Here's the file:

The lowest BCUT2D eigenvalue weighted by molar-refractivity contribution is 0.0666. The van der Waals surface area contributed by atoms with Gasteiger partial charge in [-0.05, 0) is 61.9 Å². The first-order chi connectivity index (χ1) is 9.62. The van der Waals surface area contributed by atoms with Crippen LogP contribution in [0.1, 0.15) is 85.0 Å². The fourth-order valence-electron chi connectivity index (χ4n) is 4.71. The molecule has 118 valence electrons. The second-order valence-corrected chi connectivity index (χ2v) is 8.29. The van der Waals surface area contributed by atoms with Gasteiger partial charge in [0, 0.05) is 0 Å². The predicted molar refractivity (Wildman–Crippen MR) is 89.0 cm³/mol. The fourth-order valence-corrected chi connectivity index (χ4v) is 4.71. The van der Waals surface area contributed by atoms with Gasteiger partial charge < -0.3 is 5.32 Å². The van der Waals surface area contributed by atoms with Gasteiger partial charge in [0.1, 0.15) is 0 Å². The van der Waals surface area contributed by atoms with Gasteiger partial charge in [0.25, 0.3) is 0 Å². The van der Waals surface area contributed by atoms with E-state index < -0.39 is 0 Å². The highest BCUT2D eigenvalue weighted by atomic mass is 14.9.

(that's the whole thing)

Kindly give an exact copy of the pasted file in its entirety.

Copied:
The lowest BCUT2D eigenvalue weighted by molar-refractivity contribution is 0.0666. The van der Waals surface area contributed by atoms with Gasteiger partial charge in [-0.05, 0) is 61.9 Å². The first-order chi connectivity index (χ1) is 9.62. The van der Waals surface area contributed by atoms with Crippen LogP contribution in [0.1, 0.15) is 85.0 Å². The fourth-order valence-electron chi connectivity index (χ4n) is 4.71. The molecule has 118 valence electrons. The second-order valence-corrected chi connectivity index (χ2v) is 8.29. The van der Waals surface area contributed by atoms with Gasteiger partial charge in [0, 0.05) is 0 Å². The predicted molar refractivity (Wildman–Crippen MR) is 89.0 cm³/mol. The fourth-order valence-corrected chi connectivity index (χ4v) is 4.71. The van der Waals surface area contributed by atoms with Gasteiger partial charge < -0.3 is 5.32 Å². The van der Waals surface area contributed by atoms with Gasteiger partial charge in [0.1, 0.15) is 0 Å². The van der Waals surface area contributed by atoms with Gasteiger partial charge in [0.25, 0.3) is 0 Å². The van der Waals surface area contributed by atoms with E-state index < -0.39 is 0 Å². The highest BCUT2D eigenvalue weighted by atomic mass is 14.9.